A meat cleaver attack that seriously injured two people outside the former offices of satirical magazine Charlie Hebdo in Paris is being treated as an act of Islamist terrorism by French authorities.
“Obviously this is an act of Islamist terrorism,” Interior Minister Gérald Darmanin told France 2 on Friday evening.
“Obviously the threat of terrorism on this street has been underestimated.”
Two employees of the Premieres Lignes news production agency were outside their office in the 11th arrondissement on Friday when they were attacked by a knife-wielding man. They were “very badly wounded,” Premieres Lignes founder Paul Moreira told AFP.
The attack took place near the former address of Charlie Hebdo, a weekly satirical newspaper whose staff was massacred in a 2015 attack by Islamist militants. The 14 alleged accomplices in that attack are currently on trial in Paris.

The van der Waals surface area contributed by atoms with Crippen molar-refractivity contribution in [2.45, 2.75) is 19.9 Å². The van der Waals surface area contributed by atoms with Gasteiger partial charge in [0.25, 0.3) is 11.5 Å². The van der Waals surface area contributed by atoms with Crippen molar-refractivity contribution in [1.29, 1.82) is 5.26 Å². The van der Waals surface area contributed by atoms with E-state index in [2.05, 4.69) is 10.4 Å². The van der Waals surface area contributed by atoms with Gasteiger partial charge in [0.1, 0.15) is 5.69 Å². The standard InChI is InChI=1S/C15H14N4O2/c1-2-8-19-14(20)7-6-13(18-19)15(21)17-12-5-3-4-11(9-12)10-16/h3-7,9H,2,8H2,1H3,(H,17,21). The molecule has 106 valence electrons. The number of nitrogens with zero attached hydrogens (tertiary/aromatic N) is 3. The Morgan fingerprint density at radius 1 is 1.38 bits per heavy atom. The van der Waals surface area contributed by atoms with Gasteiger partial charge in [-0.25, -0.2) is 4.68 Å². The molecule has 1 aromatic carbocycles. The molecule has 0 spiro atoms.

Charlie Hebdo eventually reopened at a different address in Paris, which is being kept secret for security reasons.
AFP reports that five men have been detained, including the suspected attacker. The PNAT anti-terrorism prosecution office said it has opened an investigation, with charges of “attempted murder related to a terrorist enterprise” and “conspiracy with terrorists.”
PNAT head Jean-Francois Ricard said the main suspect is an 18-year-old man, reportedly born in Pakistan.
After visiting the scene of the attack, Prime Minister Jean Castex said the lives of the two victims “are not in danger, thank God.”
Brothers Said and Cherif Kouachi invaded the offices of Charlie Hebdo on January 7, 2015, and killed twelve people. Claiming responsibility for the rampage, Al-Qaeda said the magazine offended all Muslims by publishing cartoons of the Prophet Mohammed.
Charlie Hebdo reprinted some of the cartoons ahead of the trial of the Kouachis’ alleged accomplices. It condemned Friday’s attack as an “odious” act by “terrorists” driven by fanaticism and intolerance.
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